When it comes down to it, Wolverine is all about pain.
His distinctive power, his claws, rip through his hands whenever he uses them. Wherever he goes, there are bodies left in his wake while he heals through whatever punishment they’ve doled out. But then there’s also the mental pain of watching lovers and friends grow old and die while he soldiers on, persisting in peak condition.
So it’s only appropriate that Johnny Cash’s cover of “Hurt” is the soundtrack for what might be one of the most gripping superhero movie trailers I’ve seen. There have been plenty where I walked away impressed by the bombast, by the pyrotechnics. There have been none where I found myself still unpacking it hours later.
It’s the shaking hand that got me. That shot starts us down the road to discovering how far removed Logan is from the superheroics of his past. That hand tells a story – it hints at a lifetime of abuse, damage so deep that the tendons and muscles no longer have the strength to simply remain still. It’s even more shocking when we know it’s the hand of a man who should be rock solid, who does not falter, whose body knits itself back together like a force of nature. Anyone who has watched a parent grow old knows that tremor. It does a better job of level-setting the movie than ten minutes of exposition (or a paragraph of text) could ever do.
Logan’s world is one beset by things falling apart. Beyond his scarred body, he travels landscapes that look carved out from the end of the world, his only friend, an aged Charles Xavier, kept in hospice in a bullet hole-ridden industrial tank. The only bright spots in the trailer focus on Laura (you might also know her as X-23 or the All-New Wolverine), Logan’s clone. Practically obscured in the grey and black of her outfit is a rainbow. The cereal box on the table is almost a relief in its bright contrast to the yellowed decay of the room around her. The only laughter hinted at is a smile shared between Charles, Logan, and Laura – stark in its contrast to the pain, fear, arrogance, and anger expressed throughout the rest of the (too short) minute and forty seven seconds.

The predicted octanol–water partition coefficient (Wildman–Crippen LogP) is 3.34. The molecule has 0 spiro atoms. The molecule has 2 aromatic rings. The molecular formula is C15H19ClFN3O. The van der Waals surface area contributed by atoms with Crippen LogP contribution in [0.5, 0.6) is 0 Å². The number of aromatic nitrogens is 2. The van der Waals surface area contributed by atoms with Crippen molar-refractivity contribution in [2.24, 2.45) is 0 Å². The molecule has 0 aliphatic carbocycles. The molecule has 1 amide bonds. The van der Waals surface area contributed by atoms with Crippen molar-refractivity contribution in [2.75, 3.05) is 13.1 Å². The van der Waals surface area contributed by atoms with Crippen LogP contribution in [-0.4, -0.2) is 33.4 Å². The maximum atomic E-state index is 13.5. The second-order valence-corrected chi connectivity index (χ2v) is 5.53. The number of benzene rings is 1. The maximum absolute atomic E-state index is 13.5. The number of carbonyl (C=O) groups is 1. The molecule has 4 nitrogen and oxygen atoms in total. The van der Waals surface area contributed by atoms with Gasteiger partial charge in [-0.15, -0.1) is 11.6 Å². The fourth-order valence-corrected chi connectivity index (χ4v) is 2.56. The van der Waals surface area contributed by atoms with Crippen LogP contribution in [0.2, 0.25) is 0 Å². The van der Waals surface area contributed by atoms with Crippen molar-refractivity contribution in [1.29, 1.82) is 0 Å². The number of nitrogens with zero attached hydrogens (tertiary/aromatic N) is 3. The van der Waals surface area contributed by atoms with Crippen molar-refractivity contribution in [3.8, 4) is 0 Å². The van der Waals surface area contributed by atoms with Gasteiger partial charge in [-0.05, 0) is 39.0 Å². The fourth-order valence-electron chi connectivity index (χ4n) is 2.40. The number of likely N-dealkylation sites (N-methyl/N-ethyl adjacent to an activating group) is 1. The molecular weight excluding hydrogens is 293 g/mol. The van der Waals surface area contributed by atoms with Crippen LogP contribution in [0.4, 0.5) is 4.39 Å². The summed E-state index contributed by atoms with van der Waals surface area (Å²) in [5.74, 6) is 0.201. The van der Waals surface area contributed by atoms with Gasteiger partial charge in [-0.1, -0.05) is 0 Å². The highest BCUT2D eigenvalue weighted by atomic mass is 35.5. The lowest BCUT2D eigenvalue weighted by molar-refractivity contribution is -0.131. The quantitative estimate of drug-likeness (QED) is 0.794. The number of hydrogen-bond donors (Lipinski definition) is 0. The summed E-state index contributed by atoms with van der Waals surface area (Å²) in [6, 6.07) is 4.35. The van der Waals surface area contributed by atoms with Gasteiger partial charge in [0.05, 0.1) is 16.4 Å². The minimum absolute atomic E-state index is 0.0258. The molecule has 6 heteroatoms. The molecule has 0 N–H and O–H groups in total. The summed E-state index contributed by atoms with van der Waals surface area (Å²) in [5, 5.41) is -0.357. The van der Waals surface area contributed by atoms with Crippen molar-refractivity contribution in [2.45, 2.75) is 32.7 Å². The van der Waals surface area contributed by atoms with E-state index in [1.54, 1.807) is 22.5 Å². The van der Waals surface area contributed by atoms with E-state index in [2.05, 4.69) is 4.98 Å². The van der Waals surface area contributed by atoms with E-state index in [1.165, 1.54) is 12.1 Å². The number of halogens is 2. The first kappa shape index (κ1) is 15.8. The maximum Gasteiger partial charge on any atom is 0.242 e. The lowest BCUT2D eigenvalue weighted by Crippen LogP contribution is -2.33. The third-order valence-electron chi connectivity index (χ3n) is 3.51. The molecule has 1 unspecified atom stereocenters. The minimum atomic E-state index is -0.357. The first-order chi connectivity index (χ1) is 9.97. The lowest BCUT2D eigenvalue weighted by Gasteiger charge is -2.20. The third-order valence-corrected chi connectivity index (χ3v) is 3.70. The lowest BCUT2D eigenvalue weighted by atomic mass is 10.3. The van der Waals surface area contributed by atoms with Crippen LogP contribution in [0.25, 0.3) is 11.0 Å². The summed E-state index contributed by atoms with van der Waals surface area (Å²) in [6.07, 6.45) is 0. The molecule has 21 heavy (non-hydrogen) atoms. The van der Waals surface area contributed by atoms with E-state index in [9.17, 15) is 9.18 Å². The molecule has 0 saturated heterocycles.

We can see in Logan a man who is the ferryman for the previous stage of his life, the age of mutants. He cares for Charles, knowing that they are the last of their kind, that once he goes, it will simply be Logan waiting out the inevitable end as his once nearly indestructible body fails, inch by inch.
The creation of Laura rips away that quiet end. Here, after all this time of waiting for the old guard to die, is someone new, carved from his own flesh. And it’s the desire to save her from his story, to save her from being abused and weaponized like he was, that brings them together (along with a host of soon-to-be-skewered bad guys). So even when, at the end of the trailer when he’s looking down on what I can only imagine is a freshly dug grave for an old friend, there’s hope.
That desire to protect. The fire that it builds deep in parents, so much so that we find ourselves in a blind rage to save those we love, it’s reflected here in ways I never expected. Logan finds himself in the roll of mentor and protector again, long after he considered himself done with that life, the recipients of any wisdom he might have given burnt down around him.
Logan is out March 3 and I would be more than happy if this were the only trailer we got (I know it won’t be; but I can dream). It teases at a story of redemption. Of death interrupted. The almost claustrophobic feel of the trailer promises a movie much different than the cartoonish Hellicarrier-destroying Deadpool that made this R-rated Wolverine tale possible. I can’t wait.